One day your elm tree is looking green and vibrant. Weeks later, its leaves are curling, turning brown and tumbling to the ground, even though fall is months away. This looks like the work of a dangerous serial killer known as Dutch elm disease. Since it's your tree who has been harmed, it's up to you to do the detective work to confirm that Dutch elm disease is in fact to blame. You must then take action to make sure he doesn't strike again.
Convicting Dutch Elm Disease As Your Tree's Killer
Dutch elm disease is the most serious of the diseases that can affect elm trees, but it's not the only one. Elm yellows has been known to bother elm trees from time to time, but this disease causes the leaves turn yellow and leads to defoliation across the entire crown of the tree. Dutch elm disease, sneaky killer that he is, prefers to damage leaves branch by branch, and they always turn brown and crumbly after he visits.
If your tree's leaves are only brown or yellowed along the veins, you need not worry. This is not the work of Dutch elm disease, but is rather due to bacterial leaf scorch, a petty criminal who is more of a nuisance than anything.
How to Handle the Victim Tree
You might need the help of an experienced tree care expert to convict Dutch elm disease as your tree's killer. Once you've determined that Dutch elm is to blame, it's time to divert your attention to caring for the victim tree. If the infection is still in its early stages, a tree care service may be able to save the tree by pruning out the affected branches, but there are no guarantees. Unfortunately, if you wait too long, you may end up losing the tree entirely.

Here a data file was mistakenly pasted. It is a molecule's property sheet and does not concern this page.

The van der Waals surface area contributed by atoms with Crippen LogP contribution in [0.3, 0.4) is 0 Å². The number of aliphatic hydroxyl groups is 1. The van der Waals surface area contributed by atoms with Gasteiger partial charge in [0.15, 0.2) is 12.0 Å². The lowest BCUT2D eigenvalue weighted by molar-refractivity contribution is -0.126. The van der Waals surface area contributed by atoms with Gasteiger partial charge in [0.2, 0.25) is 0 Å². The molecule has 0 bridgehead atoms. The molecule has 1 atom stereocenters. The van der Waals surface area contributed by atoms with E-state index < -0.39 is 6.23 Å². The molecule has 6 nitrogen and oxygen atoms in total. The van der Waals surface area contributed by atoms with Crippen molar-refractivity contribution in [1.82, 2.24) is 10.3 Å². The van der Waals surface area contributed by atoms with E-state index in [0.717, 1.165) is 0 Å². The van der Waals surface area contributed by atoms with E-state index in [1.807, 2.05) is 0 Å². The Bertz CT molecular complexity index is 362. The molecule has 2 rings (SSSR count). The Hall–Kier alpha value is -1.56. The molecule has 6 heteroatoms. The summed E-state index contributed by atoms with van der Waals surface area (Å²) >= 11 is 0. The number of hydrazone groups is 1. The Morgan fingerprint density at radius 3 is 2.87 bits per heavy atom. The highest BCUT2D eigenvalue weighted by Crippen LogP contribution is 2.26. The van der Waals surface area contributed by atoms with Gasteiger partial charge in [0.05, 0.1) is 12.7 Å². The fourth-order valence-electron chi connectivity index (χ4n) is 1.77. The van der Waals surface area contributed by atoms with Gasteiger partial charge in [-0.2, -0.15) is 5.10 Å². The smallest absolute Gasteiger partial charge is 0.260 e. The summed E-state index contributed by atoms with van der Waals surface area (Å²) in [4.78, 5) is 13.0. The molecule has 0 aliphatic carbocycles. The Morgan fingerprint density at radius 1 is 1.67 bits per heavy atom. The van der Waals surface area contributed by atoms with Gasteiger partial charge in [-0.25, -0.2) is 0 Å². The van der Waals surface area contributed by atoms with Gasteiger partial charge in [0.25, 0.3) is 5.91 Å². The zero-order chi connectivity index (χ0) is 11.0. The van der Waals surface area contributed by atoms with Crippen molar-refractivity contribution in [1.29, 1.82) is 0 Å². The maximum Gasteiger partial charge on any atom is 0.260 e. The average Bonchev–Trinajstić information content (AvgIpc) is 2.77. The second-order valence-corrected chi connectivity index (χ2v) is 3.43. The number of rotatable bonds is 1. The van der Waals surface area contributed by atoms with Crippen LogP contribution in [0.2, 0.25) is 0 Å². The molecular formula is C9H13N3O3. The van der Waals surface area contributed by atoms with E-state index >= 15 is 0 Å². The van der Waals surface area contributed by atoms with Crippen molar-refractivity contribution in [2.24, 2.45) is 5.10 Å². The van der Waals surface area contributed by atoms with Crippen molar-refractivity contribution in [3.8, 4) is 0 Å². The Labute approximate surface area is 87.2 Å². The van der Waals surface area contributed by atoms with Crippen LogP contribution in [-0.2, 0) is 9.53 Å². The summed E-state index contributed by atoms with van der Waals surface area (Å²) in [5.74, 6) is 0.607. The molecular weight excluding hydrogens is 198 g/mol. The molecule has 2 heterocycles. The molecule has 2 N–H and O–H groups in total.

Making Sure Dutch Elm Disease Does Not Strike Again
Dutch elm disease kills many of his victims, so it's best to keep him away rather than try to resuscitate trees that he has attacked. To make sure his fungal spores don't spread to other trees in the area, burn any clippings from your infected tree. If your tree does perish, make sure it is properly disposed of through cremation, or else Dutch elm's mighty spores may still linger on its branches and be passed to other trees.
If you have other elm trees on your property, you can protect them from Dutch elm disease by covering them in a blanket of fungicides each spring, which is when Dutch elm is most actively on the hunt for new victims.
Dutch elm disease has been terrorizing trees in North America since 1931. So far, countless juries of tree owners and forest experts have been unable to stop him. However, hope must be kept alive! By working together and treating one tree at a time, tree owners can stop this ruthless serial killer. To learn more, contact a company like Destiny's Tree Service LLC with any questions or concerns you have.